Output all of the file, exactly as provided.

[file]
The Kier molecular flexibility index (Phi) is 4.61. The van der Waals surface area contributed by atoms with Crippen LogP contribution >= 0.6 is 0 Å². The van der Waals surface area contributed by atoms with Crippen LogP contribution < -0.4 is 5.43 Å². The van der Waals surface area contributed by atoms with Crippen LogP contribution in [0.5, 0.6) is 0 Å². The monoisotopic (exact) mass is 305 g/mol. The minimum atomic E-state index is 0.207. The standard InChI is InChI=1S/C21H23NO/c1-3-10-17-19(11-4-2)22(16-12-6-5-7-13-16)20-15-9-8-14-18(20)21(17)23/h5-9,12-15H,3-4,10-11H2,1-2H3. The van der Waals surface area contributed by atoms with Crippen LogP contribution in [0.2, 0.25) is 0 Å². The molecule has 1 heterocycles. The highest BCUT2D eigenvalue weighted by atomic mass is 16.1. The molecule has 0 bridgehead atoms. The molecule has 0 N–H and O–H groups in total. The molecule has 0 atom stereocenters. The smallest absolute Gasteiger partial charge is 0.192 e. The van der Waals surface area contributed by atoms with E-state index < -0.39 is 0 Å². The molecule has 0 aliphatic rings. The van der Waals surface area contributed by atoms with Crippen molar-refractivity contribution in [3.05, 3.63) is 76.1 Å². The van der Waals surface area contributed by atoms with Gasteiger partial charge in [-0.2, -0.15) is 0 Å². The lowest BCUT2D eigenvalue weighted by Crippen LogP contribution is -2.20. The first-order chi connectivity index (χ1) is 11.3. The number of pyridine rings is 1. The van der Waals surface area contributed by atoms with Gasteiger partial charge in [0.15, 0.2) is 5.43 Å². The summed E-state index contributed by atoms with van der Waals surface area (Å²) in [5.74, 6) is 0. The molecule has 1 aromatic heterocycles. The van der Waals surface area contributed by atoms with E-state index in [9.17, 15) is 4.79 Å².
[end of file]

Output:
The Kier molecular flexibility index (Phi) is 4.61. The van der Waals surface area contributed by atoms with Crippen LogP contribution >= 0.6 is 0 Å². The van der Waals surface area contributed by atoms with Crippen LogP contribution < -0.4 is 5.43 Å². The van der Waals surface area contributed by atoms with Crippen LogP contribution in [0.5, 0.6) is 0 Å². The monoisotopic (exact) mass is 305 g/mol. The minimum atomic E-state index is 0.207. The standard InChI is InChI=1S/C21H23NO/c1-3-10-17-19(11-4-2)22(16-12-6-5-7-13-16)20-15-9-8-14-18(20)21(17)23/h5-9,12-15H,3-4,10-11H2,1-2H3. The van der Waals surface area contributed by atoms with Crippen LogP contribution in [0.2, 0.25) is 0 Å². The molecule has 1 heterocycles. The highest BCUT2D eigenvalue weighted by atomic mass is 16.1. The molecule has 0 bridgehead atoms. The molecule has 0 N–H and O–H groups in total. The molecule has 0 atom stereocenters. The smallest absolute Gasteiger partial charge is 0.192 e. The van der Waals surface area contributed by atoms with E-state index < -0.39 is 0 Å². The molecule has 0 aliphatic rings. The van der Waals surface area contributed by atoms with Crippen molar-refractivity contribution in [3.05, 3.63) is 76.1 Å². The van der Waals surface area contributed by atoms with Gasteiger partial charge in [-0.2, -0.15) is 0 Å². The lowest BCUT2D eigenvalue weighted by Crippen LogP contribution is -2.20. The first-order chi connectivity index (χ1) is 11.3. The number of pyridine rings is 1. The van der Waals surface area contributed by atoms with Gasteiger partial charge in [0.15, 0.2) is 5.43 Å². The summed E-state index contributed by atoms with van der Waals surface area (Å²) in [5.74, 6) is 0. The molecule has 1 aromatic heterocycles. The van der Waals surface area contributed by atoms with E-state index in [9.17, 15) is 4.79 Å².